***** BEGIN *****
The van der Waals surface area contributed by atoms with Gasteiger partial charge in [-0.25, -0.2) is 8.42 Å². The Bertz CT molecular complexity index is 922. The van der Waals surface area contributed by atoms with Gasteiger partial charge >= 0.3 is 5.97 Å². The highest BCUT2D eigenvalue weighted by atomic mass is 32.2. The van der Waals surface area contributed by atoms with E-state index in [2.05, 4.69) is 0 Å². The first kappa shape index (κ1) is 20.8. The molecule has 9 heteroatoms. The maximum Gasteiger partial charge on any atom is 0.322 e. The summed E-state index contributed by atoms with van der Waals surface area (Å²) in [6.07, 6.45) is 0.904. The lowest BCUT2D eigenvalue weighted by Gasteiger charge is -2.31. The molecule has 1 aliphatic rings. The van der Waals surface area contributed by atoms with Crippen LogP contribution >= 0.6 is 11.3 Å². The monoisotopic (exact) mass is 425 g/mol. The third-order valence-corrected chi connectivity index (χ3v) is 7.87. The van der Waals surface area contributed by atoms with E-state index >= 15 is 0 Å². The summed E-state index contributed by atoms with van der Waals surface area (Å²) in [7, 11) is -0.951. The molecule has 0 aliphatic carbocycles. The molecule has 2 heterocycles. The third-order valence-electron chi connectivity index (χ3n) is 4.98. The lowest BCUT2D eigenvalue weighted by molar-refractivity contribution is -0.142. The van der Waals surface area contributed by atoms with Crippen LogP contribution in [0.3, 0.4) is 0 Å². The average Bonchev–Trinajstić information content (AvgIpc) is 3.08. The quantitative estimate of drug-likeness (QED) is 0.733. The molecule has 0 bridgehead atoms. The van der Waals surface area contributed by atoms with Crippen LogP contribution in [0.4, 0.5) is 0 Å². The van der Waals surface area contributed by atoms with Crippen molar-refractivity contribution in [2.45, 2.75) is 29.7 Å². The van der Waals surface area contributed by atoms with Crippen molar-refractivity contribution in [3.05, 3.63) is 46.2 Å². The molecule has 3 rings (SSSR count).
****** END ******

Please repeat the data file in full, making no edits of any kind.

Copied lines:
The van der Waals surface area contributed by atoms with Gasteiger partial charge in [-0.25, -0.2) is 8.42 Å². The Bertz CT molecular complexity index is 922. The van der Waals surface area contributed by atoms with Gasteiger partial charge >= 0.3 is 5.97 Å². The highest BCUT2D eigenvalue weighted by atomic mass is 32.2. The van der Waals surface area contributed by atoms with E-state index in [2.05, 4.69) is 0 Å². The first kappa shape index (κ1) is 20.8. The molecule has 9 heteroatoms. The maximum Gasteiger partial charge on any atom is 0.322 e. The summed E-state index contributed by atoms with van der Waals surface area (Å²) in [6.07, 6.45) is 0.904. The lowest BCUT2D eigenvalue weighted by Gasteiger charge is -2.31. The molecule has 1 aliphatic rings. The van der Waals surface area contributed by atoms with Crippen LogP contribution >= 0.6 is 11.3 Å². The monoisotopic (exact) mass is 425 g/mol. The third-order valence-corrected chi connectivity index (χ3v) is 7.87. The van der Waals surface area contributed by atoms with E-state index >= 15 is 0 Å². The summed E-state index contributed by atoms with van der Waals surface area (Å²) in [7, 11) is -0.951. The molecule has 0 aliphatic carbocycles. The molecule has 2 heterocycles. The third-order valence-electron chi connectivity index (χ3n) is 4.98. The lowest BCUT2D eigenvalue weighted by molar-refractivity contribution is -0.142. The van der Waals surface area contributed by atoms with Crippen LogP contribution in [0.3, 0.4) is 0 Å². The average Bonchev–Trinajstić information content (AvgIpc) is 3.08. The quantitative estimate of drug-likeness (QED) is 0.733. The molecule has 0 bridgehead atoms. The van der Waals surface area contributed by atoms with Crippen LogP contribution in [0.4, 0.5) is 0 Å². The van der Waals surface area contributed by atoms with Crippen molar-refractivity contribution in [2.45, 2.75) is 29.7 Å². The van der Waals surface area contributed by atoms with Crippen molar-refractivity contribution in [3.05, 3.63) is 46.2 Å². The molecule has 3 rings (SSSR count).